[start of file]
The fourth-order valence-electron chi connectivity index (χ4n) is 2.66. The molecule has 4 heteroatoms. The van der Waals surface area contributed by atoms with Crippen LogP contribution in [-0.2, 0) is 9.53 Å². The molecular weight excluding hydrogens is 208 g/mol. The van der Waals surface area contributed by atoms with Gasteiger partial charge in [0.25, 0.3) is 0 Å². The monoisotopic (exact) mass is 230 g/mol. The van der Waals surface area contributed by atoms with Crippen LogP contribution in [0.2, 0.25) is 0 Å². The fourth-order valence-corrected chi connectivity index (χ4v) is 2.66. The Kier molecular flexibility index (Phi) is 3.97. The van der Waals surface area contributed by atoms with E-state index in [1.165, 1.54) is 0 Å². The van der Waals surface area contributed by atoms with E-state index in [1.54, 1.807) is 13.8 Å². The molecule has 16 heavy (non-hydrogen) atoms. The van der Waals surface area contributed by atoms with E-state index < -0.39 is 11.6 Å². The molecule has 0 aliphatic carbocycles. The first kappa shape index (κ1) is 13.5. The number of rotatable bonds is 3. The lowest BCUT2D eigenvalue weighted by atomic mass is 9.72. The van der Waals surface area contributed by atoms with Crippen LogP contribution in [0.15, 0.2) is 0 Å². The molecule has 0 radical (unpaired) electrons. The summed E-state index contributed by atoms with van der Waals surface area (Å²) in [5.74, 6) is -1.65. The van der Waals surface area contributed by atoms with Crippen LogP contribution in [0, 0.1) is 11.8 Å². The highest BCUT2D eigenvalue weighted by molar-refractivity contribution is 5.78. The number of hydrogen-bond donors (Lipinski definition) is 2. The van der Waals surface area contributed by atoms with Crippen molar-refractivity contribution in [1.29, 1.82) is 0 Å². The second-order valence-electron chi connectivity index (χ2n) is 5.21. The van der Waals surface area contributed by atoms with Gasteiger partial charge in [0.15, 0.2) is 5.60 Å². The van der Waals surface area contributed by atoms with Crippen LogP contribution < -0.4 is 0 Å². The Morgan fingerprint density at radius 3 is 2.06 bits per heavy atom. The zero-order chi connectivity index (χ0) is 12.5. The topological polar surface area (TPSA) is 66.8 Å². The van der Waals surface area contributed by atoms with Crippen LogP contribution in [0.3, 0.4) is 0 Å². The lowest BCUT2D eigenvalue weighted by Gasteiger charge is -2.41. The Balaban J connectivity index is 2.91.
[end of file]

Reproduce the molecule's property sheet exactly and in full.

The fourth-order valence-electron chi connectivity index (χ4n) is 2.66. The molecule has 4 heteroatoms. The van der Waals surface area contributed by atoms with Crippen LogP contribution in [-0.2, 0) is 9.53 Å². The molecular weight excluding hydrogens is 208 g/mol. The van der Waals surface area contributed by atoms with Gasteiger partial charge in [0.25, 0.3) is 0 Å². The monoisotopic (exact) mass is 230 g/mol. The van der Waals surface area contributed by atoms with Crippen LogP contribution in [0.2, 0.25) is 0 Å². The fourth-order valence-corrected chi connectivity index (χ4v) is 2.66. The Kier molecular flexibility index (Phi) is 3.97. The van der Waals surface area contributed by atoms with E-state index in [1.165, 1.54) is 0 Å². The van der Waals surface area contributed by atoms with E-state index in [1.54, 1.807) is 13.8 Å². The molecule has 16 heavy (non-hydrogen) atoms. The van der Waals surface area contributed by atoms with E-state index < -0.39 is 11.6 Å². The molecule has 0 aliphatic carbocycles. The first kappa shape index (κ1) is 13.5. The number of rotatable bonds is 3. The lowest BCUT2D eigenvalue weighted by atomic mass is 9.72. The van der Waals surface area contributed by atoms with Crippen LogP contribution in [0.15, 0.2) is 0 Å². The molecule has 0 radical (unpaired) electrons. The summed E-state index contributed by atoms with van der Waals surface area (Å²) in [5.74, 6) is -1.65. The van der Waals surface area contributed by atoms with Crippen LogP contribution in [0, 0.1) is 11.8 Å². The highest BCUT2D eigenvalue weighted by molar-refractivity contribution is 5.78. The number of hydrogen-bond donors (Lipinski definition) is 2. The van der Waals surface area contributed by atoms with Crippen molar-refractivity contribution in [1.29, 1.82) is 0 Å². The second-order valence-electron chi connectivity index (χ2n) is 5.21. The van der Waals surface area contributed by atoms with Gasteiger partial charge in [0.15, 0.2) is 5.60 Å². The van der Waals surface area contributed by atoms with Crippen LogP contribution < -0.4 is 0 Å². The Morgan fingerprint density at radius 3 is 2.06 bits per heavy atom. The zero-order chi connectivity index (χ0) is 12.5. The topological polar surface area (TPSA) is 66.8 Å². The van der Waals surface area contributed by atoms with Crippen LogP contribution in [0.3, 0.4) is 0 Å². The lowest BCUT2D eigenvalue weighted by Gasteiger charge is -2.41. The Balaban J connectivity index is 2.91.